• The Killing 3: So I'll confess that I gave up after episode eight of the original - not because I didn't like it but because two hours a week was a bit of a push for me. I didn't bother with series 2 either. But I thought I'd give it a try for series 3. And… it's okay. The acting's good, the production values are good. But the plot, with the cunning kidnapper, feels very The Bridge (lite) - so much so that I started watching that again immediately afterwards - and the familial problems of Sarah Lund felt very implausible and cliched: it's the standard trope that any woman who works hard in a police show will always lose her partner and end up with estranged kids as punishment for her transgressive ways. And of course she has to bump into her son at the station and get distracted. And of course the kidnapper has to call while she's talking to her son and she can't just say "It's the kidnapper! I must take this! Lives depend on it!" But I am enjoying it and I'm going to try my best to keep up with it. BTW, is Danish politics really so low budget and amateurish that it seems more like Torquay council elections? And I'm assuming the name of the ship is a red herring, too (possible spoiler): that it's not the mother who had her daughter abducted as punishment for the husband's failings, as with Euripides' Medea?
  • Last Resort: Apart from my complaint about the producers seemingly not knowing there's a difference between the Caribbean and Hawaii, a decent enough episode that highlighted the problems of rape in the US military. Daisy Betts failed to rise to the acting challenge, however. A decent enough fight scene on the action side, but the show's just kind of chugging along at the moment.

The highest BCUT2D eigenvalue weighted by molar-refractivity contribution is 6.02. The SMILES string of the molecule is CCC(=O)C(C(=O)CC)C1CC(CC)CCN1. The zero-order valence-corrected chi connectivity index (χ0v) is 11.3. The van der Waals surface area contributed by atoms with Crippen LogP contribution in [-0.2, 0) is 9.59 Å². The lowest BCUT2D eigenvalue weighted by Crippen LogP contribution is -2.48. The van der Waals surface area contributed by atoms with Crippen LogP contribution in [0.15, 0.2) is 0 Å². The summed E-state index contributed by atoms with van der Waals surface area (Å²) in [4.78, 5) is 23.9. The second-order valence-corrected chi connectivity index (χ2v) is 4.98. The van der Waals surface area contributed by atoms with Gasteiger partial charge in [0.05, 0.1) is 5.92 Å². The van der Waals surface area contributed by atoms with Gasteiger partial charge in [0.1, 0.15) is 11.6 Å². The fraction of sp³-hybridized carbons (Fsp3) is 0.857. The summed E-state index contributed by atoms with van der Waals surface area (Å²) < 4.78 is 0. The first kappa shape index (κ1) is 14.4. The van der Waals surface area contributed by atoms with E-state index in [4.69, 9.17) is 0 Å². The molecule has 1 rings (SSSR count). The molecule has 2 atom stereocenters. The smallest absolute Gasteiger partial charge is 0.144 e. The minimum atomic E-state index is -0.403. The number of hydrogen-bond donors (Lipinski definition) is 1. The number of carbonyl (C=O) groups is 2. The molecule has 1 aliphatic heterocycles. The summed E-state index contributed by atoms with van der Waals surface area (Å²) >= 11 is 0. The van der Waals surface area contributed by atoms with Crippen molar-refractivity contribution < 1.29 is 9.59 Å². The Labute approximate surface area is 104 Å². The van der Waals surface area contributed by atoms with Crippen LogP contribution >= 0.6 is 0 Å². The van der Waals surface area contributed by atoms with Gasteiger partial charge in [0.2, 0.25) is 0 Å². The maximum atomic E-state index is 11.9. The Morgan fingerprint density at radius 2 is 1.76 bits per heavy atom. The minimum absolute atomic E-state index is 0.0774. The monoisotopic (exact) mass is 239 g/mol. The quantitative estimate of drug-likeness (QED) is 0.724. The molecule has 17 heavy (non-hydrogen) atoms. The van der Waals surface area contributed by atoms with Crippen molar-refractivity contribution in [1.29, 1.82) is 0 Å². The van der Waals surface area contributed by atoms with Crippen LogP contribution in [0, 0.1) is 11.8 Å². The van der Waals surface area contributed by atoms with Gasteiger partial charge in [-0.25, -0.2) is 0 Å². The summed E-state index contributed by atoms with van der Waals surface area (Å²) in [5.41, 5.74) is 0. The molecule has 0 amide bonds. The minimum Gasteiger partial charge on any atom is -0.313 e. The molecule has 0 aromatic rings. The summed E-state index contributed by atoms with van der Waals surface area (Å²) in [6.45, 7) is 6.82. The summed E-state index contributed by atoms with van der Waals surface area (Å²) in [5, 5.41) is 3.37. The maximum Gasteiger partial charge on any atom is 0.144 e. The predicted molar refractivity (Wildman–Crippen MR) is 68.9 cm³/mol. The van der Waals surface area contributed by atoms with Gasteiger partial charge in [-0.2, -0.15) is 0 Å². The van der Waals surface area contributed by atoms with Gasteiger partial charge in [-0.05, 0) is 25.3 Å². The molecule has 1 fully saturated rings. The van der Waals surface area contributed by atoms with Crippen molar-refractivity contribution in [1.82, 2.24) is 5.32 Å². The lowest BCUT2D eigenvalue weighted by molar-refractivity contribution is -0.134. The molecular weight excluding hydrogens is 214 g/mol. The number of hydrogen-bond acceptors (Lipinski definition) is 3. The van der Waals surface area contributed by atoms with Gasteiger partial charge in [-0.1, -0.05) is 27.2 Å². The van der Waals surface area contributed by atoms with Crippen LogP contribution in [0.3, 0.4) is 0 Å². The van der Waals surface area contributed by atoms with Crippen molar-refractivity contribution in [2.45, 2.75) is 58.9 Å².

• The Mindy Project: Not the funniest thing ever, but the "Iron Man novelisation" moment made me laugh out loud.
  • Vegas: The procedural was slightly duller this week, although the historical background to it was interesting. The episode did have some nice insights into Dennis Quad's military background, with his sparring with the USAF investigator working well. Carrie Anne Moss also had a little more to do, now that the separate "Women Only" storyline is up and running, plus we have an extra female character to add to the mix, too. Needs to find some more verve if it's to survive for a second season, though.

And in movies:

  • The Amazing Spider-man: The best Spider-man movie so far - far more Nolan-esque than the previous outings - with proper acting, some deeper moments than the first three, Emma Stone (redhead going blonde)'s Gwen Stacey being far less of a cipher than Kirsten Dunst (blonde going redhead)'s Mary-Jane, and Rhys Ifans doing a wonderful job as Dr Curt Connors aka The Lizard. Some great stunt scenes and the CGI felt solid, too, like it was actually a man doing the stunts, but the film still couldn't avoid some cheese towards the end. Could have done with being more fun and shorter, though.

"What did you watch last week?" is your chance to recommend to friends and fellow blog readers the TV and films that they might be missing or should avoid - and for me to do mini-reviews of everything I've watched. Since we live in the fabulous world of Internet catch-up services like the iPlayer and Hulu, why not tell your fellow readers what you've seen so they can see the good stuff they might have missed?